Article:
The good news is that this seems to have worked. The day after the story went live on diginomica, I had another response from the Cabinet Office team that provided a bit more information. I have also heard since that the story has caused a bit of a stir amongst digital folk within government and I have had a number of people say to me Twitter that the questions raised are ones that needed answering. However, although some of the gaps are starting to be filled, I still have a number of concerns and I eagerly await the response to the Freedom of Information request that I submitted last week asking for the up-to-date spend and purchase figures via the framework.
The Cabinet Office hits back
So, as I said, after I posted the story the Cabinet Office sent me a response that had a bit more information that is worth highlighting. The press spokesperson disputed my claims that the department wasn't being completely transparent and was being selective about what information released, where he said: “the DsF is still in its infancy, and while it is embedding itself we are providing updates through established channels”. Coincidentally, my enquiry coincided with the publication of the Digital Strategy quarterly progress report, which includes some information on the business currently going through the framework.
The Cabinet Office highlights that the report provides “regular and frank transparency updates”, but my request came just a couple of days before it was released and so the Cabinet Office didn't have the information to send across at the time. There are a couple of sentences in the report that provide some detail that is relevant:
“The Crown Commercial Service Digital Service framework went live in November 2013, with 175 suppliers across the 8 digital capabilities listed. 83% of the suppliers are SMEs.
“This is open to all public sector customers, and is the first managed service from Crown Commercial Service for central government customers. It started 20 further competitions; 7 of these have so far been awarded, 4 to SMEs.
“GDS [Government Digital Service] is updating and refreshing the second Digital Service Framework which will go live in autumn 2014. We’ll make some improvements, based on user and supplier feedback, but it will be similar to the first version.”
Okay, so we now know that GDS will update and refresh by Autumn this year – which does fit with its commitment to iterate every six to 12 months (it was launched in November last year). We also know that there are 20 purchases in the pipeline for the framework – with seven having been awarded so far. It's good to see that four of the purchases so far have been awarded to SMEs, given that a key purpose of the agenda is to diversify the public sector's supplier base.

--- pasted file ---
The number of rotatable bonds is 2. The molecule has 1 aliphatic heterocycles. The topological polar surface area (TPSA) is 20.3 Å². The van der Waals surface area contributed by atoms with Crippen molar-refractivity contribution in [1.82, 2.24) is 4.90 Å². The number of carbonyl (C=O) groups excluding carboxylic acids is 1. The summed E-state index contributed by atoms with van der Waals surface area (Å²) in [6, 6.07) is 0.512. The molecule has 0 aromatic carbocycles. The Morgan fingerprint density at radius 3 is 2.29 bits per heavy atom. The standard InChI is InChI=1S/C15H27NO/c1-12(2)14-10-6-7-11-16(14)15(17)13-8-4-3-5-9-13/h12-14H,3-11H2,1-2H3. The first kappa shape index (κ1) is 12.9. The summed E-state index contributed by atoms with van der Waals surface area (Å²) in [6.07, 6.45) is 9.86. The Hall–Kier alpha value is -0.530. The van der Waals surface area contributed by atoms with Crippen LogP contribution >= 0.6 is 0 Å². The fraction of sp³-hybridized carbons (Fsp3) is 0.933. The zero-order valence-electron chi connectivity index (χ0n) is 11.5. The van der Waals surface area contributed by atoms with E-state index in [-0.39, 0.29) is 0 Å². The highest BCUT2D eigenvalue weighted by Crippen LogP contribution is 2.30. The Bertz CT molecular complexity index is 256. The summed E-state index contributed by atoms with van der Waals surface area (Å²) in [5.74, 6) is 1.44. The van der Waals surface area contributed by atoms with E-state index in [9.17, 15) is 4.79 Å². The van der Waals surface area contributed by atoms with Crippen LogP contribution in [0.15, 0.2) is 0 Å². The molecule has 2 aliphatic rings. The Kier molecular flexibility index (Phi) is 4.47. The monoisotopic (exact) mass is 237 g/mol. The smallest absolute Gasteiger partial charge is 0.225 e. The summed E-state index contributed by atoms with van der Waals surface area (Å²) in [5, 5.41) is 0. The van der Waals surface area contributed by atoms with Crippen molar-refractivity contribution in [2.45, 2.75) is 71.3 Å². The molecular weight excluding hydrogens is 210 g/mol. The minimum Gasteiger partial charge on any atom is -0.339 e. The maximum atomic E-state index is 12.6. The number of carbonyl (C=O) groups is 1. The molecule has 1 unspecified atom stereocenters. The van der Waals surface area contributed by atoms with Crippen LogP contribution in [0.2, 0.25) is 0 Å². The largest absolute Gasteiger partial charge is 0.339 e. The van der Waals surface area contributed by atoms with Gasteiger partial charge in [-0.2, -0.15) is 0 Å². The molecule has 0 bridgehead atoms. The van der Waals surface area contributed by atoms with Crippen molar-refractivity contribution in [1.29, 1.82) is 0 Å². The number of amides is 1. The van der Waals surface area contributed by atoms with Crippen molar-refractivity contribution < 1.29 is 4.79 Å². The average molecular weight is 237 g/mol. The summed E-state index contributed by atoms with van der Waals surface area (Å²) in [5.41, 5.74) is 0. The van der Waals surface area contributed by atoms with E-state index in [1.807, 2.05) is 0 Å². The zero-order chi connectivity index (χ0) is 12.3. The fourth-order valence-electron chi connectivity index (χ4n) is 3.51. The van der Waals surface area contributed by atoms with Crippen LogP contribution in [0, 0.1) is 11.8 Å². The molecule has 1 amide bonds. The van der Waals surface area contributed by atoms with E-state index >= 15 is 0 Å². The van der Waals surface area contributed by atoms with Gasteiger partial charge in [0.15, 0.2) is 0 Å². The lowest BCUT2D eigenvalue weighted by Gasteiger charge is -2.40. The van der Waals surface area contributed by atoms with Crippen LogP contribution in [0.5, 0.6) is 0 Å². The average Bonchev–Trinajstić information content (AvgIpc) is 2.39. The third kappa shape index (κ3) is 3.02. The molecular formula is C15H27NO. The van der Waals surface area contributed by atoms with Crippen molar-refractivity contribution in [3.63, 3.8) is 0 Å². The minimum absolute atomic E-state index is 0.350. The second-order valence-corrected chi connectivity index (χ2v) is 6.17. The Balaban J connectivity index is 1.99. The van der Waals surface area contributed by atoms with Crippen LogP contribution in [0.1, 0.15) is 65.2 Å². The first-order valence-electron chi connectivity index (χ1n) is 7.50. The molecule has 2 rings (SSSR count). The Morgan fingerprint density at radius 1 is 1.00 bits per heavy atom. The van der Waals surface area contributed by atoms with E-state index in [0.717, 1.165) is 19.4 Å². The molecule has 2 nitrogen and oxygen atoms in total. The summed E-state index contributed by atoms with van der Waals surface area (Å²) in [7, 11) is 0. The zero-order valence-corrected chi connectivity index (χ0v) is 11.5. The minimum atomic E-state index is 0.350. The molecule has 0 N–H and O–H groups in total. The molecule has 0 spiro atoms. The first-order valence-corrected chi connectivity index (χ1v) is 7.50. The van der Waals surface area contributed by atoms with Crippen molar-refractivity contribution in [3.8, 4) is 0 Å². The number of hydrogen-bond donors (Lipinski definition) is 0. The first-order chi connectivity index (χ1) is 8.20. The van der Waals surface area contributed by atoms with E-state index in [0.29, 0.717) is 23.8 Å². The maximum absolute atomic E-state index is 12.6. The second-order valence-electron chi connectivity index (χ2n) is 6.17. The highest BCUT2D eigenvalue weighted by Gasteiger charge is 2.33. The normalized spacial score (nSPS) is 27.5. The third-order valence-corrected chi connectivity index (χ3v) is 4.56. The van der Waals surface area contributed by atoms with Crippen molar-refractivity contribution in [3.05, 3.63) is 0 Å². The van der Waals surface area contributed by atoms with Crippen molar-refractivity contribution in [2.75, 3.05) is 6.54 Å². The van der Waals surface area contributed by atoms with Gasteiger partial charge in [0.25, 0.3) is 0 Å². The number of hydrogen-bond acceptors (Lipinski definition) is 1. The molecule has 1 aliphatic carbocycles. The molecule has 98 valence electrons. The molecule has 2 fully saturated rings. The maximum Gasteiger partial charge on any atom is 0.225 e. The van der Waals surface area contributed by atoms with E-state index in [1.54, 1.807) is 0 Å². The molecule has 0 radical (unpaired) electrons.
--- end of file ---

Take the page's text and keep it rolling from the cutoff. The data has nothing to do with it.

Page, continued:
However, we still have no idea about the size of the deals being done via the DsF. The Cabinet Office said that “contracts are generally invoiced after completion, which may be several months after an award and after delivery of a particular phase of a project”. This implies to me that there probably hasn't been any money invoiced through the framework yet, which raises questions about whether the Cabinet Office will reach its goal of £40 million of spend in the first eight months – but we will have to wait for the FoI response before we can be certain about that. However, it is good to see that the framework has seen some interest and that there is purchases in the pipeline. The only other point I would raise is that if government departments are invoicing months after contract awards, this could make work difficult for SMEs that rely on regular cash flow – but that's a separate issue. Nonetheless, the general line from the Cabinet Office spokesperson is that the number of competitions under and contracts awarded are the most reliable indicators of the growth of business.
On the hunt for a procurement director
Interestingly, a job posting popped up last week that relates to the Digital Services Framework, which was highlighted to me by someone on Twitter. It seems that the government is looking for a new procurement director that will head up buying and purchasing via the framework. The role will pay up to £500 a day and is based in London.The advertisement highlights that one of the key responsibilities for the procurement director will be to work with government departments to raise awareness of the DsF. It states:
“[The successful candidate will] engage with departments at both executive and more junior levels to ensure that they: are aware of the new digital procurement framework; know when to use the framework; know how to use the framework to become intelligent customers; understand the benefits of using the framework; assist with the assessment of digital control submissions which contain digital procurement advice.”
Read into this what you will.
- Kudos to the Cabinet Office for coming through with some more information, but I still feel like we aren't getting the full picture. I want to see a more proactive discussion and an engagement programme coming out of the government – similar to all the work that goes on around the G-Cloud.
- I do recognise that the framework is in its infancy, can't expect too much too soon.
- This isn't the end of the discussion, let's see what the FoI request delivers...